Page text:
[3]   M.-J. Huang, R. Kapral, A. S. Mikhailov, H.-Y. Chen, J. Chem. Phys.   138, 195101 (2013).
[4]   M.-J. Huang, H.-Y. Chen, A. S. Mikhailov, Eur. Phys. J. E   35, 119 (2012).

2.2.6 Electrochemical Dynamics

The co-existence of distinct timescales is an important feature in most natural and man-made systems exhibiting kinetic instabilities and oscillatory behavior. The group of Markus Eiswirth has concentrated on different aspects of non-linear dynamics in electrochemical systems from both experimental and theoretical points of view. For electrochemical reactions taking place at the solid/liquid interface, experimentally recorded time-series are often subjected to a long-term surface deactivation process that acts as a slowly evolving bifurcation parameter. Recently, mechanistic aspects associated to this process during the catalytic electro-oxidation of small organic molecules have been investigated. Experiments and numerical simulations were carried out in cooperation with Hamilton Varela, University of Sao Paulo at Sao Carlos, Brazil, and Jaeyoung Lee, Ertl Center for Electrochemistry and Catalysis, Gwangju, Korea).

Fig. 11 shows results for the electro-oxidation of formaldehyde on platinum in terms of the time-trace of the electrode potential, U, obtained under a slow galvanodynamic sweep [1]. The deliberate increase of the applied current mimics the spontaneous and slow poisoning process, also observed in many other systems. Therefore, the oscillatory patterns depicted in (c - h) and monitored at different applied currents appear spontaneously after setting a given fixed current. For a certain kind of oscillation or waveform, the mean electrode potential increases in time (Fig. 11 a). The system thus consists of two parts: the core oscillator, associated to the main dynamics or the oscillations themselves, and a slowly evolving drift. The coupled system is characterized by the co-existence of two disparate time-scales. After each cycle, the surface would ideally return to its original state and, under those conditions, oscillations would persist as long as the reaction proceeds. Conversely, the slowly evolving parameter may arise from the fact that the surface is not completely restored to its initial conditions after one oscillatory cycle. Since the drift in acidic media is always accompanied by an increase in the mean electrode potential, it is likely that the surface is slowly getting oxidized after each cycle.

Fig. 11(top): Time-traces of (a) the mean electrode potential, and of (b) the electrode potential, during the galvanodynamic (10.42 μA cm–2 s–1) electro-oxidation of formaldehyde on platinum (c-h expanded time axis). Electrolyte: 0.5 M H2SO4 aqueous solution with 0.1 mol L–1 of HCHO. (Bottom): Reaction scheme of electrooxidation of methanol and formaldehyde on platinum [1].

Based on the above conjectures and also on in situ infrared and online mass spectrometry, one can describe the interplay between slow and fast processes in terms of the surface coverage of adsorbates. The main aspects are summarized in the reaction scheme in Fig. 11 (bottom). Generally speaking, the electro-oxidation of organic molecules on platinum proceeds via parallel pathways: the direct pathway, with an active intermediate (adsorbed formate in this scheme) transforming to carbon dioxide relatively fast, and the indirect route, where adsorbed carbon monoxide is oxidized at comparatively high overpotentials in a Langmuir- Hinshelwood step with adsorbed oxygenated species. Steps 1 to 6 in this scheme are associated to oscillations and thus belong to the core subsystem.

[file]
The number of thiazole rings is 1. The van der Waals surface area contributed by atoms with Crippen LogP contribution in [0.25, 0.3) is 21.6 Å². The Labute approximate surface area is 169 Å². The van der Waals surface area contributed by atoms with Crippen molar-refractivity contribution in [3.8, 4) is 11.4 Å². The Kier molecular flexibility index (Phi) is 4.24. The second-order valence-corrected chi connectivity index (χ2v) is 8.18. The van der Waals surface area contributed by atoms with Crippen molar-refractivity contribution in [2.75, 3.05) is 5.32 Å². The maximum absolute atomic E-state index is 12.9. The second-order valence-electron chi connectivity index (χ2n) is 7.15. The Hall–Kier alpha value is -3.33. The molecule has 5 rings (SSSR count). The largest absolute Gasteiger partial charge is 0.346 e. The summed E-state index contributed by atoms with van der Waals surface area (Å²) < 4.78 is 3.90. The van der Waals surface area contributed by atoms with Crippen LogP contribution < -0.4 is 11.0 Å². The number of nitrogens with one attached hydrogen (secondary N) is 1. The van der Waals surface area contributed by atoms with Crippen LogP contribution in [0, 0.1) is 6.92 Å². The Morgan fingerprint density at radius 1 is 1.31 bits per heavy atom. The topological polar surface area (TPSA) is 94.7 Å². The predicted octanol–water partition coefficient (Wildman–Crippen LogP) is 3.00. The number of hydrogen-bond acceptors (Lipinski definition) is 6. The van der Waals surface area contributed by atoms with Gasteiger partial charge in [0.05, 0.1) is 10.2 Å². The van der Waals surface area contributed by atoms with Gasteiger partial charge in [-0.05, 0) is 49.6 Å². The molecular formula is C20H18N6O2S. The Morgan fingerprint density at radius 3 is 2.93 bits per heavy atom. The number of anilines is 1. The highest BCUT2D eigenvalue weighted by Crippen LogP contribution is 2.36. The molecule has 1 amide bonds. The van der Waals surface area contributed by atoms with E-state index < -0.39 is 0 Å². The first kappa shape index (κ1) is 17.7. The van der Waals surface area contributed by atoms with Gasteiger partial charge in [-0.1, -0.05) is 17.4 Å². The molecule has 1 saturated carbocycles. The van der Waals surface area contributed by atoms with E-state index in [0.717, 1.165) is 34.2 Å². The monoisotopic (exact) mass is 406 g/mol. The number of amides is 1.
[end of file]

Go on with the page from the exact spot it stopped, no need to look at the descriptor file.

The adsorbed species PtO(H)x represents a generic oxygenated adsorbate that participates in the oxidation of species such as adsorbed carbon monoxide. Further oxidation of the platinum surface leads to the so-called place-exchange process, in which surface oxygen atoms are inserted in the platinum lattice in order to allow further surface oxidation to take place. Subsurface oxygen is in principle unavailable for Langmuir-Hinshelwood steps such as the illustrated electro-oxidation of adsorbed carbon monoxide. As a consequence, the increase in the amount of Osub-Pt accompanying the increase in the electrode potential is equivalent to a decrease in the overall number of surface sites, which in turn, causes an increase in the actual current density (in contrast to the applied current, which is strictly constant). Therefore, coupled to the core oscillator, the spontaneous drift that slowly evolves in time is suggested to result from the increase of sub-surface oxygen.

After assigning the slowly evolving parameter as the coverage of a surface-blocking species, incorporated this process has been incorporated in a generic model for this family of oscillators. The resulting model consists of four ordinary differential equations, and it was investigated over a wide parameter range. Besides the bifurcation analysis, the system was studied by means of high-resolution period and Lyapunov diagrams. It was observed that the system’s dynamics becomes simpler as the irreversible poisoning evolves, as evidenced by the changes in the structure of the bifurcation diagram. Nevertheless, periodic cascades are preserved in a confined region of the resistance vs. potential diagram.
[1]   M. F. Cabral, R. Nagao, E. Sitta, M. Eiswirth, H. Varela, Phys. Chem. Chem. Phys. 15, 1437 (2013).